Browse Fellows


www Lives

Biographical entry Kilner, Thomas Pomfret (1890 - 1964)

CBE 1946; MRCS 13 Decem¬ber 1917; FRCS 9 June 1921; MB ChB Manchester 1912; MB BS London 1913; LRCP 1917; MA Oxford 1944; DM 1954.

17 September 1890
2 July 1964
Plastic surgeon


Born on 17 September 1890, the son of a master at Manchester Grammar School, he was educated at Queen Elizabeth Grammar School, Blackburn, and at Manchester University, where he won the Dauntesey Scholarship and the Sidney Renshaw Exhibition and was later awarded medals in anatomy and physiology. He won distinctions in surgery and pathology when he qualified in 1912.

Kilner was demonstrator of anatomy in the University of Manchester from 1912 to 1914 and was senior house-surgeon at Manchester Royal Infirmary. He served as a Captain in the RAMC during the first world war, being surgeon to No 64 Casualty Clearing Station in 1915 and surgical specialist to No 4 General Hospital in 1918. After the war he was appointed plastic surgeon to Queen Mary's Hospital for Face and Jaw Injuries, Sidcup, and there with (Sir) Harold Gillies he helped to establish plastic surgery in this country. Kilner later became consulting plastic surgeon to a large number of hospitals.

There were only two plastic surgeons in the United Kingdom in 1921, Gillies and Kilner, and their team-work and technical achievement were an inspiration to many surgeons. One week-end in every month they visited John Grocott at Stoke-on-Trent, who was the first provincial surgeon to show a keen clinical interest in the new speciality. In 1931 Kilner joined the staff of St Andrews' Hospital, Dollis Hill, where a pavilion with two wards and an operating theatre were devoted to plastic surgery alone, and worked there up to the second world war. Kilner in London and W E M Wardill in Newcastle worked in collaboration, became close friends, and perfected the operation for palate repair originally designed by Victor Veau of Paris. From his study of congenital deformities Kilner became interested in speech therapy, and was elected a Governor of the Central School of Speech Therapy and of Moor House Residential School.

Teaching hospitals showed little interest in plastic surgery until St Thomas's appointed Kilner as associate Plastic Surgeon in 1934; he became a Governor of the Hospital when the National Health Service began in 1948. Kilner was a Hunterian Professor at the College in 1935, lecturing on the transplantation of skin. In 1939 only three London teaching hospitals had appointed consultant surgeons in plastic surgery, and the provinces were visited from London; Kilner visited the Manchester Royal Infirmary every month, while he and Rainsford Mowlem both visited Birmingham; when he died there was hardly a teaching hospital in the British Isles without a plastic surgeon on the permanent staff. Another achievement was the creation of the plastic surgery unit at Stoke Mandeville Hospital, built in 1941; in the same year he became officer in charge of the plastic surgery division of the Ministry of Pensions. During the second world war Kilner was consultant to the pensioners at Roehampton; he also developed the Bunyan-Stannard envelope for the treatment of burns.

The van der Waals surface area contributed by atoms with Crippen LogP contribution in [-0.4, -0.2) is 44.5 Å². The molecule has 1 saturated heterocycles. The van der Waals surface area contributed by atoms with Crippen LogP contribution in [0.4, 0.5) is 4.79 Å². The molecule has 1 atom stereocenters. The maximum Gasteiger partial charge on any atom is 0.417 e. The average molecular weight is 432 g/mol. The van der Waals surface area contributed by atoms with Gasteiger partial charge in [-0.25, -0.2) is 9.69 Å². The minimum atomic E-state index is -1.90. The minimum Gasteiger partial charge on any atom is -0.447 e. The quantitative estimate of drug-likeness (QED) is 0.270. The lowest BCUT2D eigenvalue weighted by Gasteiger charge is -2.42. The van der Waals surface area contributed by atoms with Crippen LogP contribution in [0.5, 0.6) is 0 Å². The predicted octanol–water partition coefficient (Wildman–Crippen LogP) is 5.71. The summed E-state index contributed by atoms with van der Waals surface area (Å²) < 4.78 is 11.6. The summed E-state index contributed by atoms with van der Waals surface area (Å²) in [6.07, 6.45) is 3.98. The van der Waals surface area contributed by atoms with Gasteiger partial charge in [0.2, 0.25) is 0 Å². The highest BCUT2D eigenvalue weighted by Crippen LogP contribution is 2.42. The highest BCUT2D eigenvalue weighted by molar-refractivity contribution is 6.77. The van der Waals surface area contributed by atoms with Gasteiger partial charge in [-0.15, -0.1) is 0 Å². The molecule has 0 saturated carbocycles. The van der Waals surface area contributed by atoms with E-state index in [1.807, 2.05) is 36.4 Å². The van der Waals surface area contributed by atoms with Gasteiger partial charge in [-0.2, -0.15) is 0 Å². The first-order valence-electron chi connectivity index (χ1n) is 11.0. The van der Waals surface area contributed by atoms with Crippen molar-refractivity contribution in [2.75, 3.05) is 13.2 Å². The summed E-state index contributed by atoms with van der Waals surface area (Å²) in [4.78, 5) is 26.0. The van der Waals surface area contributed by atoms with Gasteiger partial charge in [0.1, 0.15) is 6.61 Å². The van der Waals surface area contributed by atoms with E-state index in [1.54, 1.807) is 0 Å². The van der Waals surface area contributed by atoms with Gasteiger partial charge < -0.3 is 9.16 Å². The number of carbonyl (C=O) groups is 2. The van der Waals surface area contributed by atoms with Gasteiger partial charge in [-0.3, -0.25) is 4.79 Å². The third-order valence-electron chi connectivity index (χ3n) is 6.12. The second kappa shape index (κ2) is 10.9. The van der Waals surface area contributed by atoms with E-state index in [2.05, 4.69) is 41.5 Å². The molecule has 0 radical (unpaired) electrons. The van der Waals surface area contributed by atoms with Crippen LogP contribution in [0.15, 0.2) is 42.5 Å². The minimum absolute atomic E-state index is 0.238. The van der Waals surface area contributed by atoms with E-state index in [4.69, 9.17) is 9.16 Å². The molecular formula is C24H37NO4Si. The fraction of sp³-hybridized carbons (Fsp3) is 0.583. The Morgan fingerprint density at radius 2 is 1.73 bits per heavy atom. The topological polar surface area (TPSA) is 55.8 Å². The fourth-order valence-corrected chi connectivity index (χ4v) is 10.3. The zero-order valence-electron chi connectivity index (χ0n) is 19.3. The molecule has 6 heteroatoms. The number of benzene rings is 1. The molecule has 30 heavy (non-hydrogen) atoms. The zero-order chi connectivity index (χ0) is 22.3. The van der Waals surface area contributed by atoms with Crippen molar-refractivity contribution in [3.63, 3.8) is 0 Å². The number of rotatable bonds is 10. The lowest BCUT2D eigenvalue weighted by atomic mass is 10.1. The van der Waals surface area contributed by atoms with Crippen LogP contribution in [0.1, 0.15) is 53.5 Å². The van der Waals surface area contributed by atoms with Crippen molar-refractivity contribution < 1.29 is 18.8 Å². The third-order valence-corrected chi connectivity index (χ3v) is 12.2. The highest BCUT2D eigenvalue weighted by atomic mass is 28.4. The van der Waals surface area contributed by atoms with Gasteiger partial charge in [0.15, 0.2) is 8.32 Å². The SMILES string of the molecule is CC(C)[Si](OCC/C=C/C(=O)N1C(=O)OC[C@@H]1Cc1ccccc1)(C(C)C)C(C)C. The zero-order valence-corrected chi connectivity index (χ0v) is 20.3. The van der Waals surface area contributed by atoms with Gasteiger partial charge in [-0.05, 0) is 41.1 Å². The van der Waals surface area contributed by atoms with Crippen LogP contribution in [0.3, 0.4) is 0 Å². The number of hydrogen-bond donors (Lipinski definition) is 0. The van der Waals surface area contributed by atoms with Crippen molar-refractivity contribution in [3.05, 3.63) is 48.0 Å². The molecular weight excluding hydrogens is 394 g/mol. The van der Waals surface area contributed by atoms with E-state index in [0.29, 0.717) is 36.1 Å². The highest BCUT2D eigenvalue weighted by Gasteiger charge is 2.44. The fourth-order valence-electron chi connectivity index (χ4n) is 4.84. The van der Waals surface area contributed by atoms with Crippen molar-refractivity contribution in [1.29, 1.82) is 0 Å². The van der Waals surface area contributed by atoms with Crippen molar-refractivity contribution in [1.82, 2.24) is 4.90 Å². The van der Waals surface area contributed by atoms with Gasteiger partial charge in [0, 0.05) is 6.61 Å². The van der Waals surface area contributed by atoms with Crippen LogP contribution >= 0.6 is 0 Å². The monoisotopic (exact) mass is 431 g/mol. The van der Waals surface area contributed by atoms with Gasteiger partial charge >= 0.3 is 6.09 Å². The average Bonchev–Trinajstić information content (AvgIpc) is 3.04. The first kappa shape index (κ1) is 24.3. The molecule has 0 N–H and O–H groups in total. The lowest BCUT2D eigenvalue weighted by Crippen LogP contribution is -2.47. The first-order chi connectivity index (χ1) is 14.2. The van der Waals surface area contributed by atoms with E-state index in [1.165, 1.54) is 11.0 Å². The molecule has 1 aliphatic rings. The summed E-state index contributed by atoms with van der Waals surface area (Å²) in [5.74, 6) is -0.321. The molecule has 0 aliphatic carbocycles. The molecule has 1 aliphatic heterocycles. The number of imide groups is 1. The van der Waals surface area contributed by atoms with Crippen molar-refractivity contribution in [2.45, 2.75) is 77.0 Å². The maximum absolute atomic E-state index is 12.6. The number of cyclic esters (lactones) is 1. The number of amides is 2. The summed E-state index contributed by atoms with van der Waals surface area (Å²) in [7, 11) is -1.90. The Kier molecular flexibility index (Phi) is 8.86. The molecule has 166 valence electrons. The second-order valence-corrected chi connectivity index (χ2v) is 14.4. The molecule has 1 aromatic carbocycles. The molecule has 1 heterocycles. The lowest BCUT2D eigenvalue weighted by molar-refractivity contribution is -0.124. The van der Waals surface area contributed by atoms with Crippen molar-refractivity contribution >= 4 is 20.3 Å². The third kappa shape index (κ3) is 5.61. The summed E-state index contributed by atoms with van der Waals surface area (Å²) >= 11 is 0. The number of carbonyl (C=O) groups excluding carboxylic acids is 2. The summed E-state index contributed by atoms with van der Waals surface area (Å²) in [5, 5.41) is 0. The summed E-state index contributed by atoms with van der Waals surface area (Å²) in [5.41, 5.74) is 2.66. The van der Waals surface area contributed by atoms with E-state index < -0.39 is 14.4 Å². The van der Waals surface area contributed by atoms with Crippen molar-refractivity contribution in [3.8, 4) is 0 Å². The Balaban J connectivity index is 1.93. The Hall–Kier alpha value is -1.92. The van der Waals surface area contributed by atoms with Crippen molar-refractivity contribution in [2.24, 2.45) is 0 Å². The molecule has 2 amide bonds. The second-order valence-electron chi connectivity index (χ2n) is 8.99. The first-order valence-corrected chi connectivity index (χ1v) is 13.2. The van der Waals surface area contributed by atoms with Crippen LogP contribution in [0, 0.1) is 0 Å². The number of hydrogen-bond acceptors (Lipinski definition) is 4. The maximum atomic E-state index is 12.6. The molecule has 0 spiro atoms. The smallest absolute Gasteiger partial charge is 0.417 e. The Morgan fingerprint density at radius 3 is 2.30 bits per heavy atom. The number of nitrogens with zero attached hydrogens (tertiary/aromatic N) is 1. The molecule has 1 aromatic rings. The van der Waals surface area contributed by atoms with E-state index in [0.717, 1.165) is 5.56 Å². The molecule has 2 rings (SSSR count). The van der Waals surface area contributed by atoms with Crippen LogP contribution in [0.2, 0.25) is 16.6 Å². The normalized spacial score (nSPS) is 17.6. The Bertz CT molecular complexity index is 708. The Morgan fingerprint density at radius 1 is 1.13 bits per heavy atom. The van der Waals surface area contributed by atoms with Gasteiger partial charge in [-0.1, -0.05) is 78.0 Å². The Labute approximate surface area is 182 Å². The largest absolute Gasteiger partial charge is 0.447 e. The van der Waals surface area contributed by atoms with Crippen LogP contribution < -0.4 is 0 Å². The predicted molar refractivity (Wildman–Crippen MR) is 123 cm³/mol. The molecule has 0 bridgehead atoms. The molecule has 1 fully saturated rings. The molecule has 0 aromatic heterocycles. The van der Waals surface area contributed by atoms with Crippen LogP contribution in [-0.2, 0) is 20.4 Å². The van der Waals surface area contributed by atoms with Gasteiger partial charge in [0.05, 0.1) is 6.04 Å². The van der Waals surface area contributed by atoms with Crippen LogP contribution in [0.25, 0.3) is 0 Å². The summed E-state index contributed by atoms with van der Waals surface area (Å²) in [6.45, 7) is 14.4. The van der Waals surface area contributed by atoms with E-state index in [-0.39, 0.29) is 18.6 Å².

Kilner was appointed the first Nuffield Professor of Plastic Surgery at Oxford in 1944 and occupied this Chair until 1957 when he retired with the title of Emeritus. He was a Fellow of St John's College. Kilner was President of the British Association of Plastic Surgery in 1948 and 1955, and was an honorary member of many medical societies at home and abroad; after retirement he was appointed to the General Medical Council.

Kilner had an easy and friendly manner with a quick sense of fun, but spoke out when necessary. He was a short strong man of tireless energy; a keen photographer, fisherman, gardener, and bee-keeper. Kilner married twice: in 1915 Olive Mary Brown, by whom he had one son Hugh, but she died while he was an infant, and Hugh who qualified at Cambridge in 1949 died in Egypt on 5 November 1950 aged 26, while serving in the RAF Medical Service (Brit med J 1950, 2, 1283). Kilner married secondly in 1926 Florence Brennan née O'Neil, a widow with one daughter, and they had two sons. He lived at 41 Davenant Road, Oxford and died on 2 July 1964 aged 73, survived by his wife, her daughter and their two sons; Mrs Kilner died on 24 November 1964.


Wounds of the face and jaws, in Hamilton Bailey Surgery of Modern Warfare 1941.
Cleft lip and palate, in Parsons and Barling Diseases of Infancy and Childhood, 2nd edition 1954.

Sources used to compile this entry: [Brit J plast Surg 1964, 17, 330-334; The Times 3 July 1964 p 14 g with portrait; Lancet 1964, 2, 103 with appreciations by JPR and EWP and portrait drawing by Christine Court, not a good likeness; Brit med J 1964, 2, 127 with portrait and appreciation by LJW, and p 254 by RJVB and HHL; Brit J Surg 1964, 51, 945 with a good portrait; Ann Roy Coll Surg Engl 1954, 35, 251 by RPO with portrait].

The Royal College of Surgeons of England